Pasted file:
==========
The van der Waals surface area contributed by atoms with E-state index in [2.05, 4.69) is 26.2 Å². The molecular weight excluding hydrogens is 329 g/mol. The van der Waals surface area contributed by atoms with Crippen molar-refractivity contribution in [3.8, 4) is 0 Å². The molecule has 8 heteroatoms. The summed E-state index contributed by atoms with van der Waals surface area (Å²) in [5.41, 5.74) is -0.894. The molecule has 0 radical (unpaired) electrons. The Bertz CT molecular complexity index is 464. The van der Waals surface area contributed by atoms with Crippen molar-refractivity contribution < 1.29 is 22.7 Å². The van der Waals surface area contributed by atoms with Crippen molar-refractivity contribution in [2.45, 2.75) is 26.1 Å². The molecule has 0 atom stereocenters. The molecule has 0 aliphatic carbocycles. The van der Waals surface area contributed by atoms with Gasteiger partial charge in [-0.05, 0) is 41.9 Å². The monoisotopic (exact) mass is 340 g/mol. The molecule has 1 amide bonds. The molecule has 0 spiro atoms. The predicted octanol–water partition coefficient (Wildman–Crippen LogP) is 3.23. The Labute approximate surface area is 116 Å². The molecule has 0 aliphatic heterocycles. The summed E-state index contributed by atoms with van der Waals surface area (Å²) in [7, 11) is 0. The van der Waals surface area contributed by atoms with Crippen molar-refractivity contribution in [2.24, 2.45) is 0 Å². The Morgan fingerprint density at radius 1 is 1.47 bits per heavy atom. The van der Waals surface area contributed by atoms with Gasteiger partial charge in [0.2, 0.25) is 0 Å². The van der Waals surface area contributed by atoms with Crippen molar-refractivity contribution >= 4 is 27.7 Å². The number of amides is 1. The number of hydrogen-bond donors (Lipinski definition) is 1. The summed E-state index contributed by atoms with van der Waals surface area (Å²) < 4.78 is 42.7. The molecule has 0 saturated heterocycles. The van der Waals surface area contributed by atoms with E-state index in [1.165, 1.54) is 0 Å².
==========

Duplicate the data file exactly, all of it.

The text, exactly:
The van der Waals surface area contributed by atoms with E-state index in [2.05, 4.69) is 26.2 Å². The molecular weight excluding hydrogens is 329 g/mol. The van der Waals surface area contributed by atoms with Crippen molar-refractivity contribution in [3.8, 4) is 0 Å². The molecule has 8 heteroatoms. The summed E-state index contributed by atoms with van der Waals surface area (Å²) in [5.41, 5.74) is -0.894. The molecule has 0 radical (unpaired) electrons. The Bertz CT molecular complexity index is 464. The van der Waals surface area contributed by atoms with Crippen molar-refractivity contribution < 1.29 is 22.7 Å². The van der Waals surface area contributed by atoms with Crippen molar-refractivity contribution in [2.45, 2.75) is 26.1 Å². The molecule has 0 atom stereocenters. The molecule has 0 aliphatic carbocycles. The van der Waals surface area contributed by atoms with Gasteiger partial charge in [-0.05, 0) is 41.9 Å². The monoisotopic (exact) mass is 340 g/mol. The molecule has 1 amide bonds. The molecule has 0 spiro atoms. The predicted octanol–water partition coefficient (Wildman–Crippen LogP) is 3.23. The Labute approximate surface area is 116 Å². The molecule has 0 aliphatic heterocycles. The summed E-state index contributed by atoms with van der Waals surface area (Å²) in [7, 11) is 0. The van der Waals surface area contributed by atoms with Crippen molar-refractivity contribution in [2.24, 2.45) is 0 Å². The Morgan fingerprint density at radius 1 is 1.47 bits per heavy atom. The van der Waals surface area contributed by atoms with Gasteiger partial charge in [0.2, 0.25) is 0 Å². The van der Waals surface area contributed by atoms with Crippen molar-refractivity contribution >= 4 is 27.7 Å². The number of amides is 1. The number of hydrogen-bond donors (Lipinski definition) is 1. The summed E-state index contributed by atoms with van der Waals surface area (Å²) < 4.78 is 42.7. The molecule has 0 saturated heterocycles. The van der Waals surface area contributed by atoms with E-state index in [1.165, 1.54) is 0 Å².